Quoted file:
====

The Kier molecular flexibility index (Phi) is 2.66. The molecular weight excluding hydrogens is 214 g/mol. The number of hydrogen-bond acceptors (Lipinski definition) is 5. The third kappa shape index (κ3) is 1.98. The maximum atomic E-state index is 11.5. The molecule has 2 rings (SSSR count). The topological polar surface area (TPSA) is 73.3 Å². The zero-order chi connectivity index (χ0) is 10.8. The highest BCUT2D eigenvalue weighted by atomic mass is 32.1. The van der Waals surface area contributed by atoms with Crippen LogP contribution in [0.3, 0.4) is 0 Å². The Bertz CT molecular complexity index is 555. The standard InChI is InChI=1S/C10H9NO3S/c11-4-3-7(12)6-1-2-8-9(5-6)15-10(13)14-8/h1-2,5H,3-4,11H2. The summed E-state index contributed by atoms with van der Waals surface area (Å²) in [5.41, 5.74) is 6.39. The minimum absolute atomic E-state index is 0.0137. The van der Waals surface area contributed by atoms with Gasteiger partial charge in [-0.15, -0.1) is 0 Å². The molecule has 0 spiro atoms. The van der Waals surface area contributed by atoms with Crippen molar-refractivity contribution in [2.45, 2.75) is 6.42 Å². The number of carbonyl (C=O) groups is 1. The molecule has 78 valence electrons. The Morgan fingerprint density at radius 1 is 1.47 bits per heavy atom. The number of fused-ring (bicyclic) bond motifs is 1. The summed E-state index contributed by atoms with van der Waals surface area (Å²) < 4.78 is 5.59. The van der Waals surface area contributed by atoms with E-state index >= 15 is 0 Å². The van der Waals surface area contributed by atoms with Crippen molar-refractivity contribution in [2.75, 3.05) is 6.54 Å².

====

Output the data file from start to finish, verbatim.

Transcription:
The Kier molecular flexibility index (Phi) is 2.66. The molecular weight excluding hydrogens is 214 g/mol. The number of hydrogen-bond acceptors (Lipinski definition) is 5. The third kappa shape index (κ3) is 1.98. The maximum atomic E-state index is 11.5. The molecule has 2 rings (SSSR count). The topological polar surface area (TPSA) is 73.3 Å². The zero-order chi connectivity index (χ0) is 10.8. The highest BCUT2D eigenvalue weighted by atomic mass is 32.1. The van der Waals surface area contributed by atoms with Crippen LogP contribution in [0.3, 0.4) is 0 Å². The Bertz CT molecular complexity index is 555. The standard InChI is InChI=1S/C10H9NO3S/c11-4-3-7(12)6-1-2-8-9(5-6)15-10(13)14-8/h1-2,5H,3-4,11H2. The summed E-state index contributed by atoms with van der Waals surface area (Å²) in [5.41, 5.74) is 6.39. The minimum absolute atomic E-state index is 0.0137. The van der Waals surface area contributed by atoms with Gasteiger partial charge in [-0.15, -0.1) is 0 Å². The molecule has 0 spiro atoms. The van der Waals surface area contributed by atoms with Crippen molar-refractivity contribution in [2.45, 2.75) is 6.42 Å². The number of carbonyl (C=O) groups is 1. The molecule has 78 valence electrons. The Morgan fingerprint density at radius 1 is 1.47 bits per heavy atom. The number of fused-ring (bicyclic) bond motifs is 1. The summed E-state index contributed by atoms with van der Waals surface area (Å²) < 4.78 is 5.59. The van der Waals surface area contributed by atoms with E-state index >= 15 is 0 Å². The van der Waals surface area contributed by atoms with Crippen molar-refractivity contribution in [2.75, 3.05) is 6.54 Å².